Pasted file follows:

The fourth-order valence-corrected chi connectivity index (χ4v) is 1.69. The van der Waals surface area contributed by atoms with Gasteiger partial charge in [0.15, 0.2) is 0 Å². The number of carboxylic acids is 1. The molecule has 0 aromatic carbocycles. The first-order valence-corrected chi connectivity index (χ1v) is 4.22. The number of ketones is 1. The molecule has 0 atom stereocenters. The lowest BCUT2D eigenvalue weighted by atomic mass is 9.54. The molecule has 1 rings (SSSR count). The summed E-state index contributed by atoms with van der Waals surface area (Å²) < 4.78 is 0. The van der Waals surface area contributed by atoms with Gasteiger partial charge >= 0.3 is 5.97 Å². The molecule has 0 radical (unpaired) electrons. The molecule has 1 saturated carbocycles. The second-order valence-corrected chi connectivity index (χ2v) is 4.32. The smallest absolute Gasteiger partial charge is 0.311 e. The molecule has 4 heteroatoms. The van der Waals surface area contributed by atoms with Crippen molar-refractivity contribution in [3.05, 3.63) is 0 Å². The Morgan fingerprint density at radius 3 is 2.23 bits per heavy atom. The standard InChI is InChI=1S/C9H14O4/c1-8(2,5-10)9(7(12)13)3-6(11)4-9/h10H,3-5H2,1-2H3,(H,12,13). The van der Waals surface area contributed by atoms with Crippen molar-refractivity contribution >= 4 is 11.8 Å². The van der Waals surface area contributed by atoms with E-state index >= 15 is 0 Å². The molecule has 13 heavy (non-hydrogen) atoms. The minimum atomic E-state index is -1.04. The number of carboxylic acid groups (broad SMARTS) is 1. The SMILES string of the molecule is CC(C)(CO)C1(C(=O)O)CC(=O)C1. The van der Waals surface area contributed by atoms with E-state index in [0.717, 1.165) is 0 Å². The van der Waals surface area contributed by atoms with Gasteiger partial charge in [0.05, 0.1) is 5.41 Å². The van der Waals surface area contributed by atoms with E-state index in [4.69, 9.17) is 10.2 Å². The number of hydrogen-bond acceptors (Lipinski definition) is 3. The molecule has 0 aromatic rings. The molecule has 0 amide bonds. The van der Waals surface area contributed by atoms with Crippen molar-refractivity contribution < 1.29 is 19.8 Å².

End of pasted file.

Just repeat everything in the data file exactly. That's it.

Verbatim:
The fourth-order valence-corrected chi connectivity index (χ4v) is 1.69. The van der Waals surface area contributed by atoms with Gasteiger partial charge in [0.15, 0.2) is 0 Å². The number of carboxylic acids is 1. The molecule has 0 aromatic carbocycles. The first-order valence-corrected chi connectivity index (χ1v) is 4.22. The number of ketones is 1. The molecule has 0 atom stereocenters. The lowest BCUT2D eigenvalue weighted by atomic mass is 9.54. The molecule has 1 rings (SSSR count). The summed E-state index contributed by atoms with van der Waals surface area (Å²) < 4.78 is 0. The van der Waals surface area contributed by atoms with Gasteiger partial charge >= 0.3 is 5.97 Å². The molecule has 0 radical (unpaired) electrons. The molecule has 1 saturated carbocycles. The second-order valence-corrected chi connectivity index (χ2v) is 4.32. The smallest absolute Gasteiger partial charge is 0.311 e. The molecule has 4 heteroatoms. The van der Waals surface area contributed by atoms with Crippen molar-refractivity contribution in [3.05, 3.63) is 0 Å². The Morgan fingerprint density at radius 3 is 2.23 bits per heavy atom. The standard InChI is InChI=1S/C9H14O4/c1-8(2,5-10)9(7(12)13)3-6(11)4-9/h10H,3-5H2,1-2H3,(H,12,13). The van der Waals surface area contributed by atoms with Crippen molar-refractivity contribution >= 4 is 11.8 Å². The van der Waals surface area contributed by atoms with E-state index >= 15 is 0 Å². The molecule has 13 heavy (non-hydrogen) atoms. The minimum atomic E-state index is -1.04. The number of carboxylic acid groups (broad SMARTS) is 1. The SMILES string of the molecule is CC(C)(CO)C1(C(=O)O)CC(=O)C1. The van der Waals surface area contributed by atoms with E-state index in [0.717, 1.165) is 0 Å². The van der Waals surface area contributed by atoms with Gasteiger partial charge in [0.05, 0.1) is 5.41 Å². The van der Waals surface area contributed by atoms with E-state index in [4.69, 9.17) is 10.2 Å². The number of hydrogen-bond acceptors (Lipinski definition) is 3. The molecule has 0 aromatic rings. The molecule has 0 amide bonds. The van der Waals surface area contributed by atoms with Crippen molar-refractivity contribution < 1.29 is 19.8 Å².